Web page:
In the bachelor program, the classes are pre-set and we don’t get to choose what we take until third year when we have some electives options. During the year in London, we had many introductory classes such as accounting, psychology, microeconomics, presentation and rhetoric skills, world history, mathematics, law, statistics, and computer skills (Microsoft Office). We also had a credit called ‘collective project’ in which we had the liberty to choose our group and a business project, as long as it followed certain guidelines. Some people created charity companies, others a ‘running dinner’ club, and my group decided to do a podcast called ‘Name It’, where we discussed a wide range of topics and had some of our classmates join special episodes.

My second year took place on the Paris campus, the headquarters and biggest campus of ESCP. I lived with two of my best friends in a shared apartment, which we rented through Airbnb. It was a two minute walk from campus, which made it easy for when we had in-person classes. Our courses in the second year were mostly building upon first year’s classes and

consisted of marketing, macroeconomics, taxation and e-commerce law, contract law, finance and accounting, Python coding, statistics 2, and intercultural skills. Since I was in Paris, my tax and e-commerce law classes were taught in French. In Madrid, different classes of theirs were in Spanish, and in Turin everything was English. To go to Paris or Madrid during our second year, we were required to have a certain level (B2) in French or Spanish. Like the first year, we had another credit of collective project, in which the school collaborated with the ChangeNOW Summit and each group researched sustainable initiatives and companies in certain industries (carbon capture, urban farming, fashion, audiovisual industry, etc).

Each year we also take language classes, usually corresponding to the campuses we attend (except English, no English classes are taught since there’s an English requirement for program entry). For me, that was French and German, since my third and current year is in Berlin, Germany. This is the year we are able to choose elective classes each semester, split into two parts – management elective and liberal arts elective. The management elective is split into ‘tracks’, with each track consisting of two classes. When you choose a track, you have to take both classes it offers, you can’t pick two different classes from two different tracks. The tracks offered were marketing, finance, management, and digitalization/entrepreneurship. The liberal arts elective is just a single class we can each choose, usually centered around humanities, such as negotiations, international relations, big data, conscious leadership, and others. This is also the year we complete a bachelor’s thesis on a topic of our choice. We chose our topic and thesis advisor in the fall, and the spring semester is the time where we really have to crack down and write it out. Based on a blockchain class I took in the digitalization elective, I decided to focus my thesis on how smart contracts (on the blockchain) would disrupt the real estate transaction process (now that’s a mouthful!). I learned that with such a general management degree, there is no right or wrong thesis, and the topics I heard people chose are so varied, from corporate volunteering, to sustainable finance, to NFTs, to luxury marketing, and so on.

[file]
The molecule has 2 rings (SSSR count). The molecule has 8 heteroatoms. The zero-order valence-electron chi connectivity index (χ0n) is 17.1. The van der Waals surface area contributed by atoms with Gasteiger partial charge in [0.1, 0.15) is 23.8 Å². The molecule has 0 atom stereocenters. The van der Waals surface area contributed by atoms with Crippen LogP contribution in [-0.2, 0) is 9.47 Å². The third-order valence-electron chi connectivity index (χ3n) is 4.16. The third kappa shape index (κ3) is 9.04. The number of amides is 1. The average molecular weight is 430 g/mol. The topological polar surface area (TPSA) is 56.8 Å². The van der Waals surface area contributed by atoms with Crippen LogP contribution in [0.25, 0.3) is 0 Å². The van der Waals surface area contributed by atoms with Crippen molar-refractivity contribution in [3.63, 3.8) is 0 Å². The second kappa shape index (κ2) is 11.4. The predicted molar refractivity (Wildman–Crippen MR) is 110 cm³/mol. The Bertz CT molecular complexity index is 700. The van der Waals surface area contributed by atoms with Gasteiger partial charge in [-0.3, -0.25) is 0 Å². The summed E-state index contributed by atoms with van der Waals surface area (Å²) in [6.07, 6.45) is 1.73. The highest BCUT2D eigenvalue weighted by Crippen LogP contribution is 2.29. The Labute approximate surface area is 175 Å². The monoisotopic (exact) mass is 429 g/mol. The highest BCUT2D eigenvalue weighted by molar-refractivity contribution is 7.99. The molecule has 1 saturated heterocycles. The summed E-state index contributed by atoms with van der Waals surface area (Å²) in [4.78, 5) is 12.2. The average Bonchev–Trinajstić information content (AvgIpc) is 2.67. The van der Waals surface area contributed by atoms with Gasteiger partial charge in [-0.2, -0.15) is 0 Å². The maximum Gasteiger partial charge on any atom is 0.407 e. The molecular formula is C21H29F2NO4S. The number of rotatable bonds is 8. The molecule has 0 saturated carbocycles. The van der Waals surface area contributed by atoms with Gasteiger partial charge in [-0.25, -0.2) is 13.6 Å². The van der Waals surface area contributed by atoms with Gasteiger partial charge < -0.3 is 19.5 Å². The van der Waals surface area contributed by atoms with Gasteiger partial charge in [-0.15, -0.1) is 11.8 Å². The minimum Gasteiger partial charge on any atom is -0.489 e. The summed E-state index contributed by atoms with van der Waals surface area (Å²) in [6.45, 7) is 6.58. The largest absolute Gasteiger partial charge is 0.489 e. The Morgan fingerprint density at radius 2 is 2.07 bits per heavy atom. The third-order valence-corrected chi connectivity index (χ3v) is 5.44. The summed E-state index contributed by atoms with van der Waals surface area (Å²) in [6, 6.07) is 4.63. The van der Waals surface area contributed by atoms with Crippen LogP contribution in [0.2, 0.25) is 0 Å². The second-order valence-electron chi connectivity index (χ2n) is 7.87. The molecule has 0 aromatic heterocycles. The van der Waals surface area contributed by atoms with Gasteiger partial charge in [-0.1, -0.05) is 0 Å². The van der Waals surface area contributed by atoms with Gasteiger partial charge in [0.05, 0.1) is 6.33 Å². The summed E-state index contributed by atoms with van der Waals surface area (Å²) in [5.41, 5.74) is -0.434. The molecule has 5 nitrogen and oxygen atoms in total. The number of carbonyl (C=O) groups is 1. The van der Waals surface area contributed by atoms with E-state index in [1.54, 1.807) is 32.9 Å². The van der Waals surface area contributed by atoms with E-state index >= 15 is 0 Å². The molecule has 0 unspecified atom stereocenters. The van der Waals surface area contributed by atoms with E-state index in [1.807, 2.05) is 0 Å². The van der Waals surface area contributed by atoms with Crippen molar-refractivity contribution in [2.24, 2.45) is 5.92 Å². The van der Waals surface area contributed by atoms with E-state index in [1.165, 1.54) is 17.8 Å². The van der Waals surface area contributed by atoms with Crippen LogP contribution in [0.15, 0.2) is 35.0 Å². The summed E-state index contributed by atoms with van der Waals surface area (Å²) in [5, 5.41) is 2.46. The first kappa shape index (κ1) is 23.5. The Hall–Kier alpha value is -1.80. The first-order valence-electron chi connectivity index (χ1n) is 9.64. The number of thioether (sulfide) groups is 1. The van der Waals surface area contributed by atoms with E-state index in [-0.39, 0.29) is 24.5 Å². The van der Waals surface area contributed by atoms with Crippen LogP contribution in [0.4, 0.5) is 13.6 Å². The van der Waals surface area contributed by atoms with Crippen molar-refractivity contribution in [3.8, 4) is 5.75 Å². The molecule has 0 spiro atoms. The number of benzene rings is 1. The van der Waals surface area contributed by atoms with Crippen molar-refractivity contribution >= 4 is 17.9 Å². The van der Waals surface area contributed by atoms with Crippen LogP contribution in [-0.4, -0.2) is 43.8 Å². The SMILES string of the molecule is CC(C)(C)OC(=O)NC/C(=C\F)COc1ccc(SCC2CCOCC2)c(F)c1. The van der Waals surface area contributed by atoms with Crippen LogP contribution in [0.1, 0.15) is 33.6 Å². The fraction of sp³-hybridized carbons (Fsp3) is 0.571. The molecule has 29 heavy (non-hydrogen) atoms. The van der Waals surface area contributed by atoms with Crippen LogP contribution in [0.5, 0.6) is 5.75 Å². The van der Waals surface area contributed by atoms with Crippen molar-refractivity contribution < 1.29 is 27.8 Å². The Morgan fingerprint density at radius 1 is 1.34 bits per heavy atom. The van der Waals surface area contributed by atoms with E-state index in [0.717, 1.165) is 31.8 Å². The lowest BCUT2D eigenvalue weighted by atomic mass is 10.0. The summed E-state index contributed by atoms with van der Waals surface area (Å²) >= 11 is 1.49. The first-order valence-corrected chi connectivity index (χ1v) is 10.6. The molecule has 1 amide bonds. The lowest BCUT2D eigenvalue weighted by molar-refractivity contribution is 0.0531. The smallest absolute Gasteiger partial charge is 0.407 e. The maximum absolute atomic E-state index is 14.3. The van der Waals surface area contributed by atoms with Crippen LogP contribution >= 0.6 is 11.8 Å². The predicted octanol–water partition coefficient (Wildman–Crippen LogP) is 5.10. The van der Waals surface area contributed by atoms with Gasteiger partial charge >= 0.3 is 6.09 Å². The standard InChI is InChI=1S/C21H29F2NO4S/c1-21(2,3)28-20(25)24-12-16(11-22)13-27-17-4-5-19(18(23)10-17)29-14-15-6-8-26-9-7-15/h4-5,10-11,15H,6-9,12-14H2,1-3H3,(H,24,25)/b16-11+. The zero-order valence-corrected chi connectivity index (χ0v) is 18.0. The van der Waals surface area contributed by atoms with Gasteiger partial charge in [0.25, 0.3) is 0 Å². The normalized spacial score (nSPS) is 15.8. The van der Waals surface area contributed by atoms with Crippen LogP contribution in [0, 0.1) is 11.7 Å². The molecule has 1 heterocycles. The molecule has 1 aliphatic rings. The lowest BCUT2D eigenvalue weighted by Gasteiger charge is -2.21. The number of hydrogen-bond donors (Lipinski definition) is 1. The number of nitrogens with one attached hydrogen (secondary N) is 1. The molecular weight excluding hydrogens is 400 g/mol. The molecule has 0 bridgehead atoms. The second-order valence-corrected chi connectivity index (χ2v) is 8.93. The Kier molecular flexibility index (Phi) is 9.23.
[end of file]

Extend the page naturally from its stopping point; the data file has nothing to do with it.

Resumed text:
Going back to what I said at the beginning, about a double degree – since ESCP has its primary campus and founding in France, but many students graduate from the Berlin campus, those students may be eligible to receive both degrees! The French one is called a Diplôme Visé BAC+3, while the German is the classic BSc in Management that is based on the American standards, however they both mean the same thing and are equivalent. I do want to point out though, to those considering going to ESCP, that in order to get the German BSc (the more recognizable title, but no difference in value!), you would have to a) graduate from the Berlin campus (i.e., it needs to be your third year campus), and b) meet the same requirements that a classic German high school student would meet – so start planning ahead! For me, these requirements looked similar to the following:

                • At least 16 “academic units” in the last 4 years of high school
                • 4 English units
                • 2 foreign language units
                • 3 social studies units
                • 2 or 3 math units and 2 or 3 science units (to make a total of 5)

Alongside those, there are also AP requirements – 4 AP exams with minimum grade of 3:

  • English
  • Foreign language
  • Math or science
  • Additional (can be humanities, comp sci, etc)

Of course, requirements change and I know that they are constantly revamping admissions and even the program outline and campus options, so be sure to check with the admissions officer about what the requirements look like. It’s been a wonderful ride at ESCP, and to hear more about student life and information I wasn’t able to include here, check out the blog and podcast linked above!